Archive: March 16, 2009

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American College of Trial Lawyers Releases Final Report Addressing Discovery and Issues Impacting Discovery, Encourages Public Comment and Debate
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Court Imposes Sanctions on Plaintiff and Counsel, Orders Plaintiff to Provide Access to Database and for Attorney and his Law Firm to Pay Defendant’s Costs, Fees, and Expenses

American College of Trial Lawyers Releases Final Report Addressing Discovery and Issues Impacting Discovery, Encourages Public Comment and Debate

On March 11, 2009, the American College of Trial Lawyers released its report on discovery and issues impacting discovery.  The report is the final product of a joint project between members of the American College of Trial Lawyers Task Force on Discovery and The Institute for the Advancement of the American Legal System.  The project was “conceived as an outgrowth of increasing concerns that problems in the civil justice system, especially those relating to discovery, have resulted in unacceptable delays and prohibitive expense.”  The goal of project was to provide Proposed Principles that would “ultimately result in a civil justice system that better serves the needs of its users.”

The Final Report identifies problems in several areas including pleadings, discovery, experts, and dispositive motions and provides Proposed Principles intended to address and resolve those problems.  The report’s discussion of discovery includes several Proposed Principles directly addressing the perceived problems in electronic discovery. Among those Proposed Principles are:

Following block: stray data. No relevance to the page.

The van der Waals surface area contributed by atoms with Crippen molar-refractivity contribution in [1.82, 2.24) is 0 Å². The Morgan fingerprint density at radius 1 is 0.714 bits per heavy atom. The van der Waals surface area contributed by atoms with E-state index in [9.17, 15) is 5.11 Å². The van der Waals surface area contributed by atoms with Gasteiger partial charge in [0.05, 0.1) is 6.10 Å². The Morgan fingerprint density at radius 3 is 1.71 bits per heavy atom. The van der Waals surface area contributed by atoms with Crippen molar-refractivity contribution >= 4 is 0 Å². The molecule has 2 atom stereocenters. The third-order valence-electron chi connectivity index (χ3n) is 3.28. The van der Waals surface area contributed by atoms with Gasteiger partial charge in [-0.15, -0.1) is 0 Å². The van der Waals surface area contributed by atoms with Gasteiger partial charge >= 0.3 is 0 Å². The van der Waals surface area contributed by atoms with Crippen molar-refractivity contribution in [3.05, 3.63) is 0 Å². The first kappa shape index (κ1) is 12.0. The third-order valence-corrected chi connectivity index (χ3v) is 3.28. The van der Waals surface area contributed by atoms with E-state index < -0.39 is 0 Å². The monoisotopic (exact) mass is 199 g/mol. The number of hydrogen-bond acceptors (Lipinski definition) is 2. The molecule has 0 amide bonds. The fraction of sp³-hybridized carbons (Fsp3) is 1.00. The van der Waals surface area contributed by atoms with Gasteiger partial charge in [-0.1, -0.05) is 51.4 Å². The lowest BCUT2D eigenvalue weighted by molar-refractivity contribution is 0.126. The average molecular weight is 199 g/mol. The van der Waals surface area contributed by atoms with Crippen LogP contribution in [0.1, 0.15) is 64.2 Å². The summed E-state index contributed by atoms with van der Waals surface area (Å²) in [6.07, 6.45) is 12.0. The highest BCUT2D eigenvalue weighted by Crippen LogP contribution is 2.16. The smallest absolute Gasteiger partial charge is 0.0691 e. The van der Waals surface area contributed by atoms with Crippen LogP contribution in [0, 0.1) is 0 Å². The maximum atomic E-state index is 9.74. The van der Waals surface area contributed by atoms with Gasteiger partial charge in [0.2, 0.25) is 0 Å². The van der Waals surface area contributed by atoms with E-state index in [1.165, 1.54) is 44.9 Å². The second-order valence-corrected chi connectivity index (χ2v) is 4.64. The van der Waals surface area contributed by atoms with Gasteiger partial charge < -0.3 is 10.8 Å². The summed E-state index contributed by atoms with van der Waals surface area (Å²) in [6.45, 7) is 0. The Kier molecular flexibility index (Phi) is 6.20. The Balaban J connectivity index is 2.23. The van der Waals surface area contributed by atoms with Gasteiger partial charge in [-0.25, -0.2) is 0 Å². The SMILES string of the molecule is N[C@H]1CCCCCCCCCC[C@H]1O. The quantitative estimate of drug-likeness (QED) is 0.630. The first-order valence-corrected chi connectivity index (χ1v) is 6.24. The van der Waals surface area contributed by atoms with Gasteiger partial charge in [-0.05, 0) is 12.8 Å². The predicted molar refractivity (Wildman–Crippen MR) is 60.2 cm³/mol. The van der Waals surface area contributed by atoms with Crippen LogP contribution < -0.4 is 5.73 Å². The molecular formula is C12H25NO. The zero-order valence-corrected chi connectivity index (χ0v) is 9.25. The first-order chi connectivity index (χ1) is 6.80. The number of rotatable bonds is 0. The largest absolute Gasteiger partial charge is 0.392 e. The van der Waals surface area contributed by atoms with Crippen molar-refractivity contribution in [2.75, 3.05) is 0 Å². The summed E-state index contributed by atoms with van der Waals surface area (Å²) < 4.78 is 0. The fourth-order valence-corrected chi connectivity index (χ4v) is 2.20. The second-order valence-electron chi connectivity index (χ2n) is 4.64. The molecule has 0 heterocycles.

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Court Imposes Sanctions on Plaintiff and Counsel, Orders Plaintiff to Provide Access to Database and for Attorney and his Law Firm to Pay Defendant’s Costs, Fees, and Expenses

Bray & Gillespie Mgmt. LLC v. Lexington Ins. Co., 2009 WL 546429 (M.D. Fla. Mar. 4, 2009)

This case arises from an insurance dispute following damage to Bray & Gillespie’s (“B&G”) resort properties from Hurricanes Charley, Frances, and Jeanne.  B&G was represented by Anderson, Kill & Olick, P.C. (“AKO”) in connection with the submission of insurance claims for the damage.  B&G, with the assistance of AKO, gathered documents, including electronically stored information (“ESI”) to support those claims.  Relevant ESI was downloaded in its native format, scanned, and loaded to a hard drive (“Target Hard Drive”).  The ESI was then converted to TIFF images using a program called Extractiva, which also captured the metadata from the ESI.  Those images and metadata were then uploaded into the Introspect database and the Target Hard Drive was put in storage.  AKO provided copies of the information to Lexington, in paper form and on discs, in support of B&G’s insurance claims.  Coverage could not be agreed upon, and on February 13, 2007, B&G filed suit.

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